We get to know the identity of the AngelMaker and see the person kidnap Becca and prepare to kill her. The same modus operandi of having a mask made of the face. Nick Mann inches close and now focuses on Margaret when he realizes that she is a lesbian too.

 

When Calvin accidentally sees the AngelMaker in action with Becca and runs away, the AngelMaker only realizes that someone saw the whole thing and panics. The only solution is to bait Nick Mann with Erin and kill them both, as well as the other loose strings before starting a new life with a new identity. I do not want to give the suspense away even though I said it is weak and so my  descriptions here are deliberately vague.

 

The tension is there, the book is interesting, the descriptions are good. This is an entertaining book to hold in one’s hand, and you get the satisfaction of having read a good thriller.

 

The last hundred pages are tense and are on par with the best of thrillers. Kate can really ratchet up the tension and make you turn pages with no hopes of putting the book down. A nice thriller to read and it definitely does not disappoint.

 

The end where the Angelmaker traps Erin as a bait for Nick and takes him to Nick’s own cabin, the part where it slowly dawns on Nick about who the killer is what the motive is, the part Calvin plays in giving a vital information, the staged death of Maggie to make it look like she is the killer, are all done very well. Fun to read.

 

7/10. Could have been better if the dialog and descriptions were a bit deeper.

– – Krishna

January 3, 2016

Book: Hirohito and the Making of Modern Japan by Herbert P Bix

Filed under: Books — Tags: , , , , — krishnafromtoronto @ 5:09 pm

imageThis is a Pulitzer prize winning book on Japan’s ruler during the Second World War. But the book starts so badly that you wonder ‘This won the Pulitzer?’ Eventually it does gets a lot better. Have patience.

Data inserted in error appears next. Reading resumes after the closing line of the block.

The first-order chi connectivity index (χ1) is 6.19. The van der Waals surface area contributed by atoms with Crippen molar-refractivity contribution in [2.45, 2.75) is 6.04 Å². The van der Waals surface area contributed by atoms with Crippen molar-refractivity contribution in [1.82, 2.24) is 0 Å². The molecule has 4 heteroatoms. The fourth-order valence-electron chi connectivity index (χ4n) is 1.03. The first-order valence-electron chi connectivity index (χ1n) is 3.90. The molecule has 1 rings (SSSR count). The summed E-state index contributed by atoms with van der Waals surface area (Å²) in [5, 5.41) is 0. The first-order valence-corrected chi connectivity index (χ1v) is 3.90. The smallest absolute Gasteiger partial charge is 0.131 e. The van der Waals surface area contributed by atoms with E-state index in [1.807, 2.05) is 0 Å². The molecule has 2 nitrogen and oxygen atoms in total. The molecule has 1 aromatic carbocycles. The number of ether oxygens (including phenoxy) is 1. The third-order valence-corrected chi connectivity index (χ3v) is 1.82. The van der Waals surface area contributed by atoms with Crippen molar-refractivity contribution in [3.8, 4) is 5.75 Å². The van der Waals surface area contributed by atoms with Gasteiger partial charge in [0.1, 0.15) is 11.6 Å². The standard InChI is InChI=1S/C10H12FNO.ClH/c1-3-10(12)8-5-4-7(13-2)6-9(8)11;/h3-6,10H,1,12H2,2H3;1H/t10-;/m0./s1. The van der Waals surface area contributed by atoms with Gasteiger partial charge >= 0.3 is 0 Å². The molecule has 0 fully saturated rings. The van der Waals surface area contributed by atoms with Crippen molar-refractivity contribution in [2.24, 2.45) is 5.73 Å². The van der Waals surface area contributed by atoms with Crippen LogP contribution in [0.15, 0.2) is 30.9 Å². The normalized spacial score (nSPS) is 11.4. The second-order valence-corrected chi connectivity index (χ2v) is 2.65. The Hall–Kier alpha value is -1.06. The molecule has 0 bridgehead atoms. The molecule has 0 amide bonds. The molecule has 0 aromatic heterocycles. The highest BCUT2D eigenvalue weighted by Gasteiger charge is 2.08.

This book describes the machinations of the emperor to take Japan on the warpath. And the whitewash that followed with American connivance after the war, albeit the emperor himself was made powerless as a constitutional and ceremonial monarch.

 

His grandfather was Musushito, called Meiji or “The Great”. Like the British Royals, he seems to have barely shown affection visibly to his grandchildren. In fact, they grew up in a courtier’s house. The crown prince was sickly all the time.

 

Hirohito was brought up to believe the supremacy of the throne and how everything in Japan owed to the monarchy. His upbringing reinforced it. It is interesting to see that he got the old Confucian world view and the modern warrior world view together as education. He gets a mixed message of the old Japanese hierarchy where the kings have to be obeyed blindly because they are descended from divinity (Sun) and, often in a conflicting way,  modern education as well.

 

One definite problem with the book is its very slow narration. You suppress a yawn constantly while ploughing through the material.

 

It is also interesting to know how, after the first World War and the collapse of monarchies everywhere in Europe, Japan also had an anti monarchic feeling and two contrasting impulses within that camp – towards democracy and towards Communism.